Surrender Dorothy (2006) Movie Review
Cast & Crew
Director : Charles McDougal
Producer : Diana Kerew
Screenwriter : Meg Wolitzer, Matthew Mc Duffie,
As a group of 30-ish friends gather Big Chill style for a month in the Hamptons, they can't know tragedy awaits. The core of the group is the enchanting Sara (Alex Davalos), the lifelong muse of her best friend, gay writer Adam (Tom Everett Scott), who shows up with his boyfriend Shawn (Chris Pine). Also in the group: Sara's school chums, Maddy (Lauren German) and her husband Peter (Josh Hopkins), along with their new baby.
No sooner do Adam and Sara drive off for a traditional first-night ice cream cone than their car is broadsided (rather spectacularly for a cable movie), and Sara is killed instantly. Adam, on the other hand, walks away only slightly injured. It's up to him to call Sara's overbearing mother Natalie (Keaton), who takes the call on her car phone and almost ends up dead herself when she loses control upon hearing the news.
A few days after the funeral, to which Natalie does not invite the friends, Natalie shows up uninvited at the Hamptons house and quickly stirs up trouble with her many overlapping manias. She starts to clean and can't stop. She asks endless questions about her daughter. She learns some secrets and reveals others, causing rifts among the group. Adam accuses her of smothering her daughter with nervous attention. She accuses Adam of preventing Sara from growing up (not to mention taking her out for ice cream). The friends alternately try to embrace Natalie with sympathy and push her away when her antics are too much, such as the moment when she refuses to let each of them have a small memento of Sara's.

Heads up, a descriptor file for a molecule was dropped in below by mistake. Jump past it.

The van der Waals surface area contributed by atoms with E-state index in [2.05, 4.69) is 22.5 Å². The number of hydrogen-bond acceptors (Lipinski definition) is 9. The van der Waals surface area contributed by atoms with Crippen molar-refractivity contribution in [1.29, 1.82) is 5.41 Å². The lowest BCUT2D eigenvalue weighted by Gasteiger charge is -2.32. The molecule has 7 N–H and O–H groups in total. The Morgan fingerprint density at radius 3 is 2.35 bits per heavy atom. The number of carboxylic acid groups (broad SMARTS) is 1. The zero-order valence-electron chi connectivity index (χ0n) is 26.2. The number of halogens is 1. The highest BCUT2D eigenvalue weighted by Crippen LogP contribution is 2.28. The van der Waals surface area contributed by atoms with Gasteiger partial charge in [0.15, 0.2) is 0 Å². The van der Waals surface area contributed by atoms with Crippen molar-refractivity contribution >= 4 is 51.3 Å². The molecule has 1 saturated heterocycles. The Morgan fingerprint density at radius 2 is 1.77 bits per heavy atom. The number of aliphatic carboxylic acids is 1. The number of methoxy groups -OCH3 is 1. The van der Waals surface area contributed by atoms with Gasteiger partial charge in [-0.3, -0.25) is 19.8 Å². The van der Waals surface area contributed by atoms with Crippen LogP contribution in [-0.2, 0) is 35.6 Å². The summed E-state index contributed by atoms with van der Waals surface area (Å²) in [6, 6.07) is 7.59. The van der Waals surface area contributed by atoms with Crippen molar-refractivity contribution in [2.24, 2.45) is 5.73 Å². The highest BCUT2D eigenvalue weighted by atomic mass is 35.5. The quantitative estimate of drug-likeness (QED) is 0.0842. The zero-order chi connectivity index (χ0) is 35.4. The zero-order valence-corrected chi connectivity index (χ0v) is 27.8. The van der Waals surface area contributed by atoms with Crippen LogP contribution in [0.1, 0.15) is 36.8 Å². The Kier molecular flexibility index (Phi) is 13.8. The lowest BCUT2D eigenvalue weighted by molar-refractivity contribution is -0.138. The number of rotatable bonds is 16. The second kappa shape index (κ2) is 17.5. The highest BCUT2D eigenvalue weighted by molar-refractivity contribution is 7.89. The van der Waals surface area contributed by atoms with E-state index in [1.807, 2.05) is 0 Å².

In flashbacks we see just how controlling and difficult Natalie was as a mother, and once Natalie gets her hands on Sara's journal, which is written in Japanese, and asks a sushi chef to translate some of it, she begins to realize that the best-friend relationship she thought she had with Sara was nothing more than her own fantasy. Her little rituals, such as greeting Sara on the phone with the phrase "Surrender Dorothy" weren't as endearing as she thought they were.
All of this is a bit stagey and weepy, but it goes by briskly and Keaton is as watchable as always, even when she's being unbearable. The rest of the talented cast has little choice but to ride her wake. This is the Keaton show from start to finish.
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